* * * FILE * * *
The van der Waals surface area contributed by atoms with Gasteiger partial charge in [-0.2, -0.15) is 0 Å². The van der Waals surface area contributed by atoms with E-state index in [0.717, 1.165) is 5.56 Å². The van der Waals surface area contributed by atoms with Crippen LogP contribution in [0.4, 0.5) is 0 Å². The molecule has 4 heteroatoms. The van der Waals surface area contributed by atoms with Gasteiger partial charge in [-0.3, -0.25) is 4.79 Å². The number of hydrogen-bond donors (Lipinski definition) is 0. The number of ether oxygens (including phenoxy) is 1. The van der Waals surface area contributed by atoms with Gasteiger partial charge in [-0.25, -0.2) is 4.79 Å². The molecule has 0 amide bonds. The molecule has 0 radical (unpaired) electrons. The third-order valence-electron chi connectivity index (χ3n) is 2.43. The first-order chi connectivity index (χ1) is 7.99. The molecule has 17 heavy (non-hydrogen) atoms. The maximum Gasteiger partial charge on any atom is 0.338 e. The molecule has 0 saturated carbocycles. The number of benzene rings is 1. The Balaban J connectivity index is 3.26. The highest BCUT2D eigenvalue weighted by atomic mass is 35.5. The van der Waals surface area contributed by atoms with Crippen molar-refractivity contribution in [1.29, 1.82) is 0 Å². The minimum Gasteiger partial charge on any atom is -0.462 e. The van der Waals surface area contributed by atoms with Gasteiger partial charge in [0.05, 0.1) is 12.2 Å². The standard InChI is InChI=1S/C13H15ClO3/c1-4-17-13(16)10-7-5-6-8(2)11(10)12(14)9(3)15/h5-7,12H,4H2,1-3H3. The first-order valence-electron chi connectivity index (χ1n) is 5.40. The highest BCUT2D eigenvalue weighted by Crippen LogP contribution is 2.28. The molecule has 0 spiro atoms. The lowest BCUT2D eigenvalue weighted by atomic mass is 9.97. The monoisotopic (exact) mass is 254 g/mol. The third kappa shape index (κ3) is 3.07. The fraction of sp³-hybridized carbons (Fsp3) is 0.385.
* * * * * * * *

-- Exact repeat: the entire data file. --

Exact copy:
The van der Waals surface area contributed by atoms with Gasteiger partial charge in [-0.2, -0.15) is 0 Å². The van der Waals surface area contributed by atoms with E-state index in [0.717, 1.165) is 5.56 Å². The van der Waals surface area contributed by atoms with Crippen LogP contribution in [0.4, 0.5) is 0 Å². The molecule has 4 heteroatoms. The van der Waals surface area contributed by atoms with Gasteiger partial charge in [-0.3, -0.25) is 4.79 Å². The number of hydrogen-bond donors (Lipinski definition) is 0. The number of ether oxygens (including phenoxy) is 1. The van der Waals surface area contributed by atoms with Gasteiger partial charge in [-0.25, -0.2) is 4.79 Å². The molecule has 0 amide bonds. The molecule has 0 radical (unpaired) electrons. The third-order valence-electron chi connectivity index (χ3n) is 2.43. The first-order chi connectivity index (χ1) is 7.99. The molecule has 17 heavy (non-hydrogen) atoms. The maximum Gasteiger partial charge on any atom is 0.338 e. The molecule has 0 saturated carbocycles. The number of benzene rings is 1. The Balaban J connectivity index is 3.26. The highest BCUT2D eigenvalue weighted by atomic mass is 35.5. The van der Waals surface area contributed by atoms with Crippen molar-refractivity contribution in [1.29, 1.82) is 0 Å². The minimum Gasteiger partial charge on any atom is -0.462 e. The van der Waals surface area contributed by atoms with Gasteiger partial charge in [0.05, 0.1) is 12.2 Å². The standard InChI is InChI=1S/C13H15ClO3/c1-4-17-13(16)10-7-5-6-8(2)11(10)12(14)9(3)15/h5-7,12H,4H2,1-3H3. The first-order valence-electron chi connectivity index (χ1n) is 5.40. The highest BCUT2D eigenvalue weighted by Crippen LogP contribution is 2.28. The molecule has 0 spiro atoms. The lowest BCUT2D eigenvalue weighted by atomic mass is 9.97. The monoisotopic (exact) mass is 254 g/mol. The third kappa shape index (κ3) is 3.07. The fraction of sp³-hybridized carbons (Fsp3) is 0.385.